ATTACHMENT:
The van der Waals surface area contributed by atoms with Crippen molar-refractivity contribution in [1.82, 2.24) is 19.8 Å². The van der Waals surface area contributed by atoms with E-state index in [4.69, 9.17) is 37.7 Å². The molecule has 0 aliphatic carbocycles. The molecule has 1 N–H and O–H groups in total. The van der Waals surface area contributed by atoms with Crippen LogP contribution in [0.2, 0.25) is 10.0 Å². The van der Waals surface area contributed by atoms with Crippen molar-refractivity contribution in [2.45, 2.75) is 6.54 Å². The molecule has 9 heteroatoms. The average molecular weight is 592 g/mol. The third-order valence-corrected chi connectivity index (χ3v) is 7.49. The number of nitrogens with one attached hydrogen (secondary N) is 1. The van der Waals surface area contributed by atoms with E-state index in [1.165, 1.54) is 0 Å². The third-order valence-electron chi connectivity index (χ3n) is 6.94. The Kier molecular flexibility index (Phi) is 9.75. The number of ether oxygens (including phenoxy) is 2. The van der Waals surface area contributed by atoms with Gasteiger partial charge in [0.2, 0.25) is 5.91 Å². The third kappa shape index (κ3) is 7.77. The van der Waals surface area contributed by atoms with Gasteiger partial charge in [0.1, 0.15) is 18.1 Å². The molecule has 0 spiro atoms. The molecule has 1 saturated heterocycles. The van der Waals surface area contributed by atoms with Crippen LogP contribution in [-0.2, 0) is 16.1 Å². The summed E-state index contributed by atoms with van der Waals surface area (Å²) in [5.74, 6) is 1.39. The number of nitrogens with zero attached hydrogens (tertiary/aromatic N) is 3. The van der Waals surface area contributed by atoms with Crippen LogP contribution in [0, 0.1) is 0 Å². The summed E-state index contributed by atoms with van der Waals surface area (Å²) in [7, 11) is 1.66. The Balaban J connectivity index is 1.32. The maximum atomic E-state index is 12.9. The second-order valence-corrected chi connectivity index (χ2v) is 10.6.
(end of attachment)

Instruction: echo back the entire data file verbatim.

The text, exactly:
The van der Waals surface area contributed by atoms with Crippen molar-refractivity contribution in [1.82, 2.24) is 19.8 Å². The van der Waals surface area contributed by atoms with E-state index in [4.69, 9.17) is 37.7 Å². The molecule has 0 aliphatic carbocycles. The molecule has 1 N–H and O–H groups in total. The van der Waals surface area contributed by atoms with Crippen LogP contribution in [0.2, 0.25) is 10.0 Å². The van der Waals surface area contributed by atoms with Crippen molar-refractivity contribution in [2.45, 2.75) is 6.54 Å². The molecule has 9 heteroatoms. The average molecular weight is 592 g/mol. The third-order valence-corrected chi connectivity index (χ3v) is 7.49. The number of nitrogens with one attached hydrogen (secondary N) is 1. The van der Waals surface area contributed by atoms with E-state index in [1.165, 1.54) is 0 Å². The third-order valence-electron chi connectivity index (χ3n) is 6.94. The Kier molecular flexibility index (Phi) is 9.75. The number of ether oxygens (including phenoxy) is 2. The van der Waals surface area contributed by atoms with Gasteiger partial charge in [0.2, 0.25) is 5.91 Å². The third kappa shape index (κ3) is 7.77. The van der Waals surface area contributed by atoms with Gasteiger partial charge in [0.1, 0.15) is 18.1 Å². The molecule has 0 spiro atoms. The molecule has 1 saturated heterocycles. The van der Waals surface area contributed by atoms with Crippen LogP contribution in [-0.2, 0) is 16.1 Å². The summed E-state index contributed by atoms with van der Waals surface area (Å²) in [5.74, 6) is 1.39. The number of nitrogens with zero attached hydrogens (tertiary/aromatic N) is 3. The van der Waals surface area contributed by atoms with Crippen LogP contribution in [0, 0.1) is 0 Å². The summed E-state index contributed by atoms with van der Waals surface area (Å²) in [7, 11) is 1.66. The Balaban J connectivity index is 1.32. The maximum atomic E-state index is 12.9. The second-order valence-corrected chi connectivity index (χ2v) is 10.6.